War of the Rebellion: Serial 037 Page 0553 Chapter XXXVI. THE Jackson CAMPAIGN.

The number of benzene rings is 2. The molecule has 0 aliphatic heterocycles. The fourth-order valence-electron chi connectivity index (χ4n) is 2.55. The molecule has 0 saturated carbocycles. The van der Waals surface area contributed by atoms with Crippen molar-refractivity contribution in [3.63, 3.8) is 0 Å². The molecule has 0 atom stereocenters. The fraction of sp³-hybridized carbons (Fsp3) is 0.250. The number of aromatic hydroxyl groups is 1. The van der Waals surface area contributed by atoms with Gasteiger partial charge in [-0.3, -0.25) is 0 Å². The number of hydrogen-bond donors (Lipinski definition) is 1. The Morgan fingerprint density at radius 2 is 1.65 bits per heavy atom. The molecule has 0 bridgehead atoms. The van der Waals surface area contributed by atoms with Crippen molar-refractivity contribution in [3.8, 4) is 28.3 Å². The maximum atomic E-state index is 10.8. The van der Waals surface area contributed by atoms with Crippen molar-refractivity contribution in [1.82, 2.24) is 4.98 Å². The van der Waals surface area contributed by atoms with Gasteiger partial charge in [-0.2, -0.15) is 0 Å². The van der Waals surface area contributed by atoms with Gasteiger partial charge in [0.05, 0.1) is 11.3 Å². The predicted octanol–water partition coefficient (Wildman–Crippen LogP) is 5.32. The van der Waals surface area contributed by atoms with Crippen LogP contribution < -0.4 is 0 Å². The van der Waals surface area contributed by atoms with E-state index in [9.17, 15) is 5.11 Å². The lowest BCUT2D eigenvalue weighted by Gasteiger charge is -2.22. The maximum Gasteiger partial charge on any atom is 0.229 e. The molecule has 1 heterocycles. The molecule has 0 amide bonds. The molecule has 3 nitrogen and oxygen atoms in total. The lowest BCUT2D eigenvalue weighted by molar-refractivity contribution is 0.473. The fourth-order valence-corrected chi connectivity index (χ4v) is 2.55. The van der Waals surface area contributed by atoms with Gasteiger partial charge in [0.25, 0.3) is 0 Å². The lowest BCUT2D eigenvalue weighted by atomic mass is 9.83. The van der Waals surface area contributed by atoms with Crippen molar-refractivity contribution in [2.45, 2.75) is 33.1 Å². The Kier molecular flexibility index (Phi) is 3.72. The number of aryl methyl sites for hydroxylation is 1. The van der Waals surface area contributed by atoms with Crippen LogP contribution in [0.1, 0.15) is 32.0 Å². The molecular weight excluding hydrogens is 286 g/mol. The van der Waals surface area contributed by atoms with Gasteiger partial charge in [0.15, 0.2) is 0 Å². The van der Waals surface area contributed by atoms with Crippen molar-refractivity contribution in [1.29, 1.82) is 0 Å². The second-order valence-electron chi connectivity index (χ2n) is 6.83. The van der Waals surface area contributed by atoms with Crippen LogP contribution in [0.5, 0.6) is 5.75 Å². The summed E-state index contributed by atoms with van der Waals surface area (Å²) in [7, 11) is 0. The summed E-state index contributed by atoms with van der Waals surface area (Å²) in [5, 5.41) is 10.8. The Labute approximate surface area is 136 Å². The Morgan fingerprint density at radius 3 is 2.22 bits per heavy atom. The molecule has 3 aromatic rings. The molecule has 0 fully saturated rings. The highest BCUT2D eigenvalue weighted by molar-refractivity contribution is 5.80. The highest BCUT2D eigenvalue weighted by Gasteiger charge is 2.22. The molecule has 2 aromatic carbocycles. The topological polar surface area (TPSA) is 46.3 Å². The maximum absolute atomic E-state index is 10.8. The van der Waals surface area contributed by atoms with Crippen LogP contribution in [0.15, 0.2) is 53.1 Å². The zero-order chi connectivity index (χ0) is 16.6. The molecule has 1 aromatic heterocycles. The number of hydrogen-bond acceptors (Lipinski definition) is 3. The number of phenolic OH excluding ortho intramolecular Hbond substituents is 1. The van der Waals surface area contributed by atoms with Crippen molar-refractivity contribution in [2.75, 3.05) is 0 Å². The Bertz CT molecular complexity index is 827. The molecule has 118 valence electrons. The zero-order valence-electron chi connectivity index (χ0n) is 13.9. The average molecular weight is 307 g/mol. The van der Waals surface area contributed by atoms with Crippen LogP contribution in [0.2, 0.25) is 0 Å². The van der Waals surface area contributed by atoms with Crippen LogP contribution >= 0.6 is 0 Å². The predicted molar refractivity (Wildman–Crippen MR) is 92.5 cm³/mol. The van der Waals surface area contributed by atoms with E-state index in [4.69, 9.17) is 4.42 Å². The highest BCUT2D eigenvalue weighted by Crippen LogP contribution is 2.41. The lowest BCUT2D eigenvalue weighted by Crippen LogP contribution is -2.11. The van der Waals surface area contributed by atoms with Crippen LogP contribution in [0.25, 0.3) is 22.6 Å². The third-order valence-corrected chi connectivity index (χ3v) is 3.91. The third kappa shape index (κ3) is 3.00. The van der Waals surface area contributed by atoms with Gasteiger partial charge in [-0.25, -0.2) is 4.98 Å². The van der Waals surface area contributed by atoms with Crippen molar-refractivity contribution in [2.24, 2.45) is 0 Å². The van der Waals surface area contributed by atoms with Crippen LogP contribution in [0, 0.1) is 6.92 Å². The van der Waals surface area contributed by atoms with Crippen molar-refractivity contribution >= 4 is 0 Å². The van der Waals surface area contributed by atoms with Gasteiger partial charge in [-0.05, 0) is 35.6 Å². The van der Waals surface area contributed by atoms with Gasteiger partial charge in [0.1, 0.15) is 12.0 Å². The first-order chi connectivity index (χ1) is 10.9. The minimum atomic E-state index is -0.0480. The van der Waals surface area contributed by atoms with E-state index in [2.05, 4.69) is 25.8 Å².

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Stephens, SECOND Wisconsin Cavalry, found the enemy in force. The rebel line extended from Bear Creek WEST on the Beatties Bluff road as far as we could see-about a mile-and commanded the Canton two regiments of infantry and one section of artillery of Colonel Wood's brigade were ordered forward, and took position in the open field to the right and left to again our rear, with the evident intention of attacking our wagon train, which was not yet parked. This movement came near being successful. I ordered one piece of artillery to the point threatened and sent forward down the Livingston road a battalion of the FIFTH Illinois Cavalry, under Major Farnan. This movement checked the enemy's advance in that direction. The major opened fire a short range and emptied several saddles. The enemy continued to concentrate within 400 yards of our train, throwing down fences a preparing to charge the small force opposed to them. At this time the THIRD and Fourth Iowa cavalry formed in line and moved trough the opened field to the left, while I posted the piece of artillery in the road, supported by the Seventy-Sixth Ohio and Twenty-FIFTH Iowa, and opened fire with shall a short range. The enemy fell back in confusion trough the corn-field, but soon rallied and again advanced. I the ordered the artillery and infantry forward into the field to the left on the Livingston road, and sent forward skirmishers, who soon encountered the enemy. A few shots from the gun, and the advance of our cavalry on the extreme left, drove the enemy from the field in great confusion. He suffered a loss of a number out toward the scene of the engagement and returning to the Beatties's Bluff road. During this time Colonel Woods advanced his infantry to the road, cutting of the enemy's communication with the force posted on Bear Creek. The force on the left disappeared on a plantation road leading around to Canton. I now sent forward the Forth Iowa Cavalry, colonel Winslow, to support the flanks of Colonel Woods' Infantry, near Bear Creek; at the same time he moved one battalion on the main road to the end of the lane. The column reached the bridge near the thick brush on Bear Creek, when the enemy opened fire on the column from two pieces of artillery, one 6 and one 12 pounder, but without doing any damage. Our column moved back of range, and the infantry advanced as skirmishers to find the position of the enemy. Colonel Woods drove them from their position, which was found to be a very strong one. The destroyed the bridges, and retired into the town about 6 p. m., our advance being within 1 mile of Canton. I did not deem it prudent no attempt to enter at so late an hour; we therefore encamped near the creek and cared for our wounded. On the morning of the 18th, I entered the town of Canton without opposition, the enemy having retired to Pearl River during the night. Colonel Woods commenced the destruction of the railroad at an early hour, and continued the work all day, destroying several miles of the track of the New Orleans and Jackson and MISSISSIPPI Central Railroads. While this work was going on, I sent a cavalry force, under Colonel Winslow, fourth Iowa Cavalry to the railroad bridge over Big Black, whHe also burned a mile of trestle-work of the road and depots at Way's Bluff. At Canton, in connection with Colonel Woods, I effectually destroyed the Dixie Works, an extensive manufacturing establishment used by the confederate Government; also thirteen extensive machine-shops and railroad buildings, with a vast quantity of machinery. Five locomotives and about 40 cars